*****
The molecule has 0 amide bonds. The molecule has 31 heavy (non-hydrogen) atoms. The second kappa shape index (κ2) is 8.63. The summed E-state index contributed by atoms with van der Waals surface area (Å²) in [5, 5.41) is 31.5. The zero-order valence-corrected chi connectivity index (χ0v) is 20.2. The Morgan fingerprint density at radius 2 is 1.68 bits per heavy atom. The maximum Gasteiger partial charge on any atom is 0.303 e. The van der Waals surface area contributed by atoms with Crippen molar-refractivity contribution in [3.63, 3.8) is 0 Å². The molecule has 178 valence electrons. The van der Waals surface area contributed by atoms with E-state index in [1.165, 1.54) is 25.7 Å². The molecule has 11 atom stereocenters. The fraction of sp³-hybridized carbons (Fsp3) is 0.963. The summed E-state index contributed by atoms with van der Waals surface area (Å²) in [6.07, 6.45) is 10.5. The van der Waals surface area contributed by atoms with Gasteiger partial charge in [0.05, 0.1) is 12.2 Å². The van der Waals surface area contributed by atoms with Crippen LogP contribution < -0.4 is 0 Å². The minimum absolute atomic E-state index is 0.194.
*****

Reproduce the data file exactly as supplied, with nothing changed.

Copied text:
The molecule has 0 amide bonds. The molecule has 31 heavy (non-hydrogen) atoms. The second kappa shape index (κ2) is 8.63. The summed E-state index contributed by atoms with van der Waals surface area (Å²) in [5, 5.41) is 31.5. The zero-order valence-corrected chi connectivity index (χ0v) is 20.2. The Morgan fingerprint density at radius 2 is 1.68 bits per heavy atom. The maximum Gasteiger partial charge on any atom is 0.303 e. The van der Waals surface area contributed by atoms with Crippen molar-refractivity contribution in [3.63, 3.8) is 0 Å². The molecule has 178 valence electrons. The van der Waals surface area contributed by atoms with E-state index in [1.165, 1.54) is 25.7 Å². The molecule has 11 atom stereocenters. The fraction of sp³-hybridized carbons (Fsp3) is 0.963. The summed E-state index contributed by atoms with van der Waals surface area (Å²) in [6.07, 6.45) is 10.5. The van der Waals surface area contributed by atoms with Gasteiger partial charge in [0.05, 0.1) is 12.2 Å². The van der Waals surface area contributed by atoms with Crippen LogP contribution < -0.4 is 0 Å². The minimum absolute atomic E-state index is 0.194.